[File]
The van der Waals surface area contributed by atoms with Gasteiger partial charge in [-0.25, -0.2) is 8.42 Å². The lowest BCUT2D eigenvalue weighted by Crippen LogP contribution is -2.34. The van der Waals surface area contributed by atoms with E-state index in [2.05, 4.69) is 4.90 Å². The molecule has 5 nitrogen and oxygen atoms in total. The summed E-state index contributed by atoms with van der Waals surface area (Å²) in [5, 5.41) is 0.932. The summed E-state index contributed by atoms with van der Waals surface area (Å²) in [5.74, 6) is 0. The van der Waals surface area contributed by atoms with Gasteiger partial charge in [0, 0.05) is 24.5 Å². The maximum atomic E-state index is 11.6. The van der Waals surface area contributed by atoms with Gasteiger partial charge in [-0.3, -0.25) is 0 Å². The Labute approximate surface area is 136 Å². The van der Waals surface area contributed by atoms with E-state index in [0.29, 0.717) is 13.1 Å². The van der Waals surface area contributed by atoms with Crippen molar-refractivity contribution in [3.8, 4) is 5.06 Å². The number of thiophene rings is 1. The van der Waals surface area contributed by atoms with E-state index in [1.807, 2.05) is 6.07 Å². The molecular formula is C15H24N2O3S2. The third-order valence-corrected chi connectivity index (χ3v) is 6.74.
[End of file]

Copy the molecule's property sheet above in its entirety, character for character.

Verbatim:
The van der Waals surface area contributed by atoms with Gasteiger partial charge in [-0.25, -0.2) is 8.42 Å². The lowest BCUT2D eigenvalue weighted by Crippen LogP contribution is -2.34. The van der Waals surface area contributed by atoms with E-state index in [2.05, 4.69) is 4.90 Å². The molecule has 5 nitrogen and oxygen atoms in total. The summed E-state index contributed by atoms with van der Waals surface area (Å²) in [5, 5.41) is 0.932. The summed E-state index contributed by atoms with van der Waals surface area (Å²) in [5.74, 6) is 0. The van der Waals surface area contributed by atoms with Gasteiger partial charge in [0, 0.05) is 24.5 Å². The maximum atomic E-state index is 11.6. The van der Waals surface area contributed by atoms with Gasteiger partial charge in [-0.3, -0.25) is 0 Å². The Labute approximate surface area is 136 Å². The van der Waals surface area contributed by atoms with E-state index in [0.29, 0.717) is 13.1 Å². The van der Waals surface area contributed by atoms with Crippen molar-refractivity contribution in [3.8, 4) is 5.06 Å². The number of thiophene rings is 1. The van der Waals surface area contributed by atoms with E-state index in [1.807, 2.05) is 6.07 Å². The molecular formula is C15H24N2O3S2. The third-order valence-corrected chi connectivity index (χ3v) is 6.74.